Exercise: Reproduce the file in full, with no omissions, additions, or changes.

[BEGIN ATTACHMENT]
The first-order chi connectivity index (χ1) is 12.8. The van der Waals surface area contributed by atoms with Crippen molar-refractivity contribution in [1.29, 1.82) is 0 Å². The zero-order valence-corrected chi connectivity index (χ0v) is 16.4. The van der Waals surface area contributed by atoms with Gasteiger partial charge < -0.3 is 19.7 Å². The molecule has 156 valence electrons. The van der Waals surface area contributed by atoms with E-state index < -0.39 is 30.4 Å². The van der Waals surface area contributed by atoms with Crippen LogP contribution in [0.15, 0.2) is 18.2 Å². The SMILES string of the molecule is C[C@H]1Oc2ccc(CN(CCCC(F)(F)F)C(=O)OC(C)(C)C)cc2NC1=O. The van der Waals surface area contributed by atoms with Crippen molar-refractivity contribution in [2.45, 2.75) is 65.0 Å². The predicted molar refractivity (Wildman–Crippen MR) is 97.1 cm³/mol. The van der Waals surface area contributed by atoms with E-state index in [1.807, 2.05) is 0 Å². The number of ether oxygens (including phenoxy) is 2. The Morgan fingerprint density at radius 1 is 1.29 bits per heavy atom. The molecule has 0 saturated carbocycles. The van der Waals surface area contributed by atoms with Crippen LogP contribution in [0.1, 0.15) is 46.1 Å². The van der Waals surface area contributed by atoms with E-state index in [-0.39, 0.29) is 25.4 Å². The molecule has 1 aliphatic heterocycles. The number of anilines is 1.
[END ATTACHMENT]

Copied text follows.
The first-order chi connectivity index (χ1) is 12.8. The van der Waals surface area contributed by atoms with Crippen molar-refractivity contribution in [1.29, 1.82) is 0 Å². The zero-order valence-corrected chi connectivity index (χ0v) is 16.4. The van der Waals surface area contributed by atoms with Gasteiger partial charge < -0.3 is 19.7 Å². The molecule has 156 valence electrons. The van der Waals surface area contributed by atoms with E-state index < -0.39 is 30.4 Å². The van der Waals surface area contributed by atoms with Crippen LogP contribution in [0.15, 0.2) is 18.2 Å². The SMILES string of the molecule is C[C@H]1Oc2ccc(CN(CCCC(F)(F)F)C(=O)OC(C)(C)C)cc2NC1=O. The van der Waals surface area contributed by atoms with Crippen molar-refractivity contribution in [2.45, 2.75) is 65.0 Å². The predicted molar refractivity (Wildman–Crippen MR) is 97.1 cm³/mol. The van der Waals surface area contributed by atoms with E-state index in [1.807, 2.05) is 0 Å². The number of ether oxygens (including phenoxy) is 2. The Morgan fingerprint density at radius 1 is 1.29 bits per heavy atom. The molecule has 0 saturated carbocycles. The van der Waals surface area contributed by atoms with Crippen LogP contribution in [0.1, 0.15) is 46.1 Å². The van der Waals surface area contributed by atoms with E-state index in [-0.39, 0.29) is 25.4 Å². The molecule has 1 aliphatic heterocycles. The number of anilines is 1.